Submitted by Dyske • March 9, 2005
As a father of a newborn, do I say:
1. We had a baby.
2. I had a baby.
3. My wife had a baby.
Which one is it?
April 16, 2005, 10:52pm
Why not say "My wife and I had a baby" or "I became (or have become) a father"? I've actually heard these versions more often than those you mention, dyske. Anyway, congratulations!!
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April 14, 2005, 11:46am
Excellent. Hooray :) Best wishes to all of you.
April 14, 2005, 9:35am
Yes, thank you. My wife did have a baby.
April 13, 2005, 1:52pm
Dyske still hasn't mentioned if he really is "...a father of a newborn...." LOL
April 8, 2005, 11:44pm
When Mary had a little lamb the doctors were surprised. But when Old MacDonald had a farm the doctors almost died.
1. The idea of using "we" is, I'll bet, a more recent form used to be more iclusive of the father, or at least share the blame ;-)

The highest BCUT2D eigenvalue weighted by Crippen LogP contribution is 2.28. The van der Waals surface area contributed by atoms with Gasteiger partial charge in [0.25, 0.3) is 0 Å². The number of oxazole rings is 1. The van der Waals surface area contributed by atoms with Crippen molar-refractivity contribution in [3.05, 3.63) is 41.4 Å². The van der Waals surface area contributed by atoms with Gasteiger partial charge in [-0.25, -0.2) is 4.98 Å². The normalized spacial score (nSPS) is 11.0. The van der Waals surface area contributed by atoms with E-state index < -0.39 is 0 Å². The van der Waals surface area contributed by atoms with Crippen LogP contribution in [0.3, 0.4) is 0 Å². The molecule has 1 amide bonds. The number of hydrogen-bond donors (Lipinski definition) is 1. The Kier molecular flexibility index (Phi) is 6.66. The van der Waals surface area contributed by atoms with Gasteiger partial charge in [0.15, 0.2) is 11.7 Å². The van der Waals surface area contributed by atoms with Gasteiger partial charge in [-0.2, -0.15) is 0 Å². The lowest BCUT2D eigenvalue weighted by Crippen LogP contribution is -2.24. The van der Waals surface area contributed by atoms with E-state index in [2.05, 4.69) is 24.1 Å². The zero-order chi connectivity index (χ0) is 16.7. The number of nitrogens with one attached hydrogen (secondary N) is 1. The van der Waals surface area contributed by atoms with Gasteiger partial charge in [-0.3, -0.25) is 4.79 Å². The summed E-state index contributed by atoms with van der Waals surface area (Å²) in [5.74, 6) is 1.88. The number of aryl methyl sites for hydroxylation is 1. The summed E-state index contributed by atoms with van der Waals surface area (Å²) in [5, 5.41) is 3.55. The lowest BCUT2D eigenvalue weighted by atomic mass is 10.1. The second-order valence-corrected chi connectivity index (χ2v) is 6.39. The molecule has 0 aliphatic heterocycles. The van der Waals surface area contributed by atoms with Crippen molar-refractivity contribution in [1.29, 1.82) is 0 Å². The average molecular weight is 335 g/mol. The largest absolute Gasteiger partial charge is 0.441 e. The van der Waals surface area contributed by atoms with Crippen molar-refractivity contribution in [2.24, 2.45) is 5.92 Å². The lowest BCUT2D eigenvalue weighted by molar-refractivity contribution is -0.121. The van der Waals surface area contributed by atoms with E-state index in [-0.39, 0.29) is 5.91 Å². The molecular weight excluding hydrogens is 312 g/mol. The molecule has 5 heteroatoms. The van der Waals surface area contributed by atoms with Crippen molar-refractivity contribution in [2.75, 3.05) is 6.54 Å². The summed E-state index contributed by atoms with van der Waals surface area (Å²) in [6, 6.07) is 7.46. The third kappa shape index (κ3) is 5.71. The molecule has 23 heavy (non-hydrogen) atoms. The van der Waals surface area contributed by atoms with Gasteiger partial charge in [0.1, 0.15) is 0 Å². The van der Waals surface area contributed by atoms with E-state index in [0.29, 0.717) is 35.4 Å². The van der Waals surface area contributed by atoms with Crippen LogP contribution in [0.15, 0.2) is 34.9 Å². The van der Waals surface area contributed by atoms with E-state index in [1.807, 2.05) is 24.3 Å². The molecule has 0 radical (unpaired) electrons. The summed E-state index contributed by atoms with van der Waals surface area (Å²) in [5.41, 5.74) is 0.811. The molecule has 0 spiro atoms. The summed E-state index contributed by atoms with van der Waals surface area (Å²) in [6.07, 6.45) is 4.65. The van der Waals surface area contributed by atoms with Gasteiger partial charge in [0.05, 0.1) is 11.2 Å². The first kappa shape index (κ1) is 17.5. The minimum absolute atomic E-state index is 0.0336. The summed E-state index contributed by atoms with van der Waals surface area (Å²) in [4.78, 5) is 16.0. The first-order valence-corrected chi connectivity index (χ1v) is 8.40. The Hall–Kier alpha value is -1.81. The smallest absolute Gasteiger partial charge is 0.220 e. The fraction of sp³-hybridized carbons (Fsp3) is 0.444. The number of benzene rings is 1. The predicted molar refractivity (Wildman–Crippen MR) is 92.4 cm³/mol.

Works if both parents are present but sounds a bit odd if the father (alone) is speaking to someone; then 3 works better.
2. Works if you're the mother.
3. Works if you're the father.
March 22, 2005, 1:43pm
The first and the Second one sound good to go...:)
The meaning implied in the first is that you and your wife have a new addition in the family.
The second makes it explicitly clear that your wife has had a baby.
March 10, 2005, 8:18am
*Did* you have a baby? If so, congratulations :)
March 10, 2005, 8:16am
I'd like to point out the utterly obvious, which is that your usage depends on context. You can easily see which to use in the following sentences:
____ had a baby, and we're both tired from getting up all night.
____ had a baby, and her obstetrician made her stay one extra day in the hospital.
____ had a baby, but now I have a teenager.
March 9, 2005, 4:53pm
1 and 3 are fine. 2 is likely to raise a smile, since it is not commonly used, and implies you personally have given birth to a child -- it will still be generally understood, however.
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